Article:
Psalm 58, intriguingly, follows on from and is followed by Psalms which apparently were to be sung to the same tune, ‘Do not destroy’. Of course, no-one knows what that tune sounded like… I envisage heavy metal or punk, but I could well be wrong.

The name of the tune is, to say the least ironic, ‘Do not destroy’, yet for much of the Psalm that is precisely what the Psalmist wants God to do to his enemies!

He calls on God to smash their teeth (v. 6), to vaporise them (v. 7), to dissolve them like a salted slug (v. 8).

This isn’t the first time – nor will it be the last time – we meet such violence in the Psalms. Many of us find such expressions of anger unsettling and disquieting. We quite like a line of the Psalms here or there during a time of worship, but it’s difficult to imagine these words being read out between a couple of praise songs. I’m sure I’m not the only one who would find it uncomfortable sitting next to someone who is looking forward to bathing their feet in the blood of their enemies.

The Psalms are not nice. But while they may not be pretty, they are honest. Anger is as much a part of human life as the fear of the previous Psalm. It’s no use denying our anger or bottling it up, but it is worth taking it to God.

The anger expressed here is that of the victim, the one who is desperate and who has been systematically beaten down and degraded by those who are in power and who have been corrupted by evil (vv. 1–3). These oppressors have lost their humanity and have become like deadly animals, like the cobra and the lion (vv. 4, 6). There are sadly millions of people today around the world, made in God’s image and beloved by him, who find themselves beaten down and in some living hell because of the wickedness of others. At the very least the Psalm shakes us from comfortable complacency, reminds us that not all is well with the world and serves as a challenge to pray and to act on behalf of those who are in anguish.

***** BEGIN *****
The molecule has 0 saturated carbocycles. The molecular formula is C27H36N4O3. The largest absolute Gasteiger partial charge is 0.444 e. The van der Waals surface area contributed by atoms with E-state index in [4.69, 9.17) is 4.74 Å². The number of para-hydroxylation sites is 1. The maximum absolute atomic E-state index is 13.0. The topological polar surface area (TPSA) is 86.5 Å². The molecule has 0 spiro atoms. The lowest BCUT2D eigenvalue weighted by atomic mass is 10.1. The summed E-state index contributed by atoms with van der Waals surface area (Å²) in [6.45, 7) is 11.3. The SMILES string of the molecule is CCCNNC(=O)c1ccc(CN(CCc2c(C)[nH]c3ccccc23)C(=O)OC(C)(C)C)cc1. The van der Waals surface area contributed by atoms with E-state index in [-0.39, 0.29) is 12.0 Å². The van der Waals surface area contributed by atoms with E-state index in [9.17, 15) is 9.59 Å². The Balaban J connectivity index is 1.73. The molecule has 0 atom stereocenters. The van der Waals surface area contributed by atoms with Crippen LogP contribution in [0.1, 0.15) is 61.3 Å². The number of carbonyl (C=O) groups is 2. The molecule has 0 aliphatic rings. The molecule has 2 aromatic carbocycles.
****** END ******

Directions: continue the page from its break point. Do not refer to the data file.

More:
The Psalm is a plea for justice, for evil to be defeated and for the right to be triumphant. When it comes to dealing with enemies, the Psalmist leaves that to God – there is no thought that it is something he or we should take into our own hands (v. 6). 

David’s description of the wicked (v. 3) reminds us of something he said about himself in a previous Psalm when he had abused his power with horrific results (Psalm 51:5). As well as being an encouragement to voice our own anger, to pray and act for the oppressed, the Psalm is also a mirror and a warning to anyone with any degree of power. What about us? How have we treated those around us?

The Psalms: Relentless Love

Have mercy on me, my God, have mercy on me,
    for in you I take refuge.
I will take refuge in the shadow of your wings
    until the disaster has passed.
I cry out to God Most High,
    to God, who vindicates me.